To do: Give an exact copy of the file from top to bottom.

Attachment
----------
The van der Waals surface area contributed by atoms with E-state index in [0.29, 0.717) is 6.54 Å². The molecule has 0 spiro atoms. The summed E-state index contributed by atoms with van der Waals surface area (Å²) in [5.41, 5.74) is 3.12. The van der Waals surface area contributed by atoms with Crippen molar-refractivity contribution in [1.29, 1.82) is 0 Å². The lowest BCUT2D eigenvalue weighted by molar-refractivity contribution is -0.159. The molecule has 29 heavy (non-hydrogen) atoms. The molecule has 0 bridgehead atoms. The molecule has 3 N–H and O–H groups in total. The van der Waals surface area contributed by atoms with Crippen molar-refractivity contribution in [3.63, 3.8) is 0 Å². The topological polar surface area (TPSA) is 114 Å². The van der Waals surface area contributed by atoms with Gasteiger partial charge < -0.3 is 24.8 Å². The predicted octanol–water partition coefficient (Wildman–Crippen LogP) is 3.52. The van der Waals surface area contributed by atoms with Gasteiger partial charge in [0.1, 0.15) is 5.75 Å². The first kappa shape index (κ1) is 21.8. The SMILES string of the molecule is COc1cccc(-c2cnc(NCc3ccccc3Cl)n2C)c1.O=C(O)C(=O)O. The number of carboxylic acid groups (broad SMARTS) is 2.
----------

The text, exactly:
The van der Waals surface area contributed by atoms with E-state index in [0.29, 0.717) is 6.54 Å². The molecule has 0 spiro atoms. The summed E-state index contributed by atoms with van der Waals surface area (Å²) in [5.41, 5.74) is 3.12. The van der Waals surface area contributed by atoms with Crippen molar-refractivity contribution in [1.29, 1.82) is 0 Å². The lowest BCUT2D eigenvalue weighted by molar-refractivity contribution is -0.159. The molecule has 29 heavy (non-hydrogen) atoms. The molecule has 0 bridgehead atoms. The molecule has 3 N–H and O–H groups in total. The van der Waals surface area contributed by atoms with Crippen molar-refractivity contribution in [3.63, 3.8) is 0 Å². The topological polar surface area (TPSA) is 114 Å². The van der Waals surface area contributed by atoms with Gasteiger partial charge < -0.3 is 24.8 Å². The predicted octanol–water partition coefficient (Wildman–Crippen LogP) is 3.52. The van der Waals surface area contributed by atoms with Gasteiger partial charge in [0.1, 0.15) is 5.75 Å². The first kappa shape index (κ1) is 21.8. The SMILES string of the molecule is COc1cccc(-c2cnc(NCc3ccccc3Cl)n2C)c1.O=C(O)C(=O)O. The number of carboxylic acid groups (broad SMARTS) is 2.